Utilizing a smaller image circle means that APS-C sensor format cameras frame a scene more tightly, with 1.6x being the multiplier (FOVCF) used to determine the full frame angle of view equivalent. Multiplying 90mm by 1.6x yields 144mm as the angle of view equivalent for this lens. This tighter angle of view is useful for similar purposes as just described, though the longer working distance favors macro work but not large products, and favors tightly framed portraits but not group portraits.
While an f/2.8 aperture is not especially wide for prime lenses around this focal length, f/2.8 is very common for the macro prime lens options and f/2.8 is a relatively wide/fast aperture. This lens is capable of stopping action in relatively low light levels and f/2.8 is wide enough to both provide a bright viewfinder and to enable the higher precision AF capabilities (most often the center AF point) in some DSLR cameras.
If the f/2.8 DOF (Depth of Field) is adequate for your goals, convenient is that this lens can be used handheld in even modestly low light levels without resorting to very high/noisy ISO settings. In combination with the short telephoto focal length, f/2.8 permits a very strong, subject-isolating background blur. Here are two examples of what this lens' apertures (through f/16) look like with one showing very close focusing and one more distant focusing.
Notice how your eye is drawn to the azalea stamen in the first f/2.8 example relative to the f/16 example. The white dogwood flowers similarly attract a viewer's eye in the second f/2.8 example relative to the f/16 example. Don't get me wrong – there are many times when I want the entire image to be in focus, but having the ability to completely blur the background is not a capability of all lenses. Those of you considering a 180mm f/2.8 macro lens option should keep in mind that the longer lens can create an even much stronger blur.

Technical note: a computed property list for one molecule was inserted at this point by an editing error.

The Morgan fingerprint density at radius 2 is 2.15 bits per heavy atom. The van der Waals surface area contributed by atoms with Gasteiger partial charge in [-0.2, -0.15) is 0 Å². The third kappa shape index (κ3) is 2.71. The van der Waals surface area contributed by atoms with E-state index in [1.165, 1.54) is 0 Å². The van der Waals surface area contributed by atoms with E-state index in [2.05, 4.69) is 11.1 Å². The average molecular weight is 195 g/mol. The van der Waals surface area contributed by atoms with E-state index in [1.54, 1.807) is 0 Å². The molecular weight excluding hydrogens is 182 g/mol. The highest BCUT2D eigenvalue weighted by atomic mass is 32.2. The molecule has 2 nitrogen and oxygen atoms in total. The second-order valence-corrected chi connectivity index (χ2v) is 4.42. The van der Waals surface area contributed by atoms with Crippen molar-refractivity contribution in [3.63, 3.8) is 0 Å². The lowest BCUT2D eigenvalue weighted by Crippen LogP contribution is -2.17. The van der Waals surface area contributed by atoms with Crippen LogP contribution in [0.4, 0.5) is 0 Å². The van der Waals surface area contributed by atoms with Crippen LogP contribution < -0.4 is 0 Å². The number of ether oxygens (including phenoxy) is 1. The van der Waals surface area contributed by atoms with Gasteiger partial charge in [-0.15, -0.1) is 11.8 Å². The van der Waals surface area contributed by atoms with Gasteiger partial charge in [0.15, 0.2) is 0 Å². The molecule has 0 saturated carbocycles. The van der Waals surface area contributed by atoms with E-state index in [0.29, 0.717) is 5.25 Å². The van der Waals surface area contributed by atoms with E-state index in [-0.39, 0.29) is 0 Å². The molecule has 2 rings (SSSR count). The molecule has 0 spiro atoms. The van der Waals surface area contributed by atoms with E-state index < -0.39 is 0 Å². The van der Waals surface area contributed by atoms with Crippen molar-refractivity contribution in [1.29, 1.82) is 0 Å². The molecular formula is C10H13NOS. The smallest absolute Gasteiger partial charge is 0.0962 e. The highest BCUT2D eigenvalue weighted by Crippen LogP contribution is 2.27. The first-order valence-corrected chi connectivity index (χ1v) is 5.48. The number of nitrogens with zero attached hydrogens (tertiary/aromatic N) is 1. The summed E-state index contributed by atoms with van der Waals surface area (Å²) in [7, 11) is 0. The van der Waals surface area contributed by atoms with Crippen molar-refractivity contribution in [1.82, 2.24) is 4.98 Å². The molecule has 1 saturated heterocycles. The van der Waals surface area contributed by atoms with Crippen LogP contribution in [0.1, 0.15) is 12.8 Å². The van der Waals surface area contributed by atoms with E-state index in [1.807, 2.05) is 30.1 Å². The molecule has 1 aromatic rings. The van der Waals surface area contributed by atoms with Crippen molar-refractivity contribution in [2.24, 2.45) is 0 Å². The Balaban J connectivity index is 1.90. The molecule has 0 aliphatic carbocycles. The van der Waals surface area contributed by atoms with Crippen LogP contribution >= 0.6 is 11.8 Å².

While talking about the available apertures of a macro lens, it should be mentioned that, at very close focusing distances, the max aperture decreases. If using auto exposure, the camera will automatically account for this. If using a manual exposure, it is you that is accountable for adjusting the exposure. This attribute is not unique to Tamron or any other brand macro lens, but ... it is annoying to dial in a manual exposure, change focusing distances and realize that your settings are no longer right.
Aiding greatly for handholding this lens is Vibration Compensation (VC, Tamron's term for image stabilization). While VC is not going to stop floura from blowing in the wind or bees from flying, it aids greatly in stopping camera shake and makes handheld subject framing much easier. The subject framing improvement is especially helpful at close distance/high magnification. When you need to leave the tripod behind, VC is there for you and with VC, this is an even better walkaround lens.
As with Tamron's other recent VC lens introductions, this VC implementation is very quiet with a light clicking being audible on startup and shutdown and with only a very faint hum heard while activated. In this lens, VC activation does not cause the viewfinder image to jump and it makes a very noticeable difference in the stability of the image in the viewfinder, with the scene becoming very still.
Tamron does not list a number of stops rating for this VC implementation, and your experience will vary depending on your circumstances, your capabilities, the camera used and the pixel density of its sensor. Under optimal conditions (solid floor indoors), I was getting a decent keeper rate with exposures as long as 1/10 second for approximately 3.5 stops of assistance for me. The percentage of sharp photos dropped rather abruptly with long exposures, but usably-sharp images were captured at exposures as long as 1/4 second.
Note that VC will provide a bit less assistance (at least a stop less) at very close focusing distances, but that assistance remains very helpful.
When assessing the image quality of a lens, most will look first at the sharpness a lens delivers. And, this lens delivers very nicely in this regard.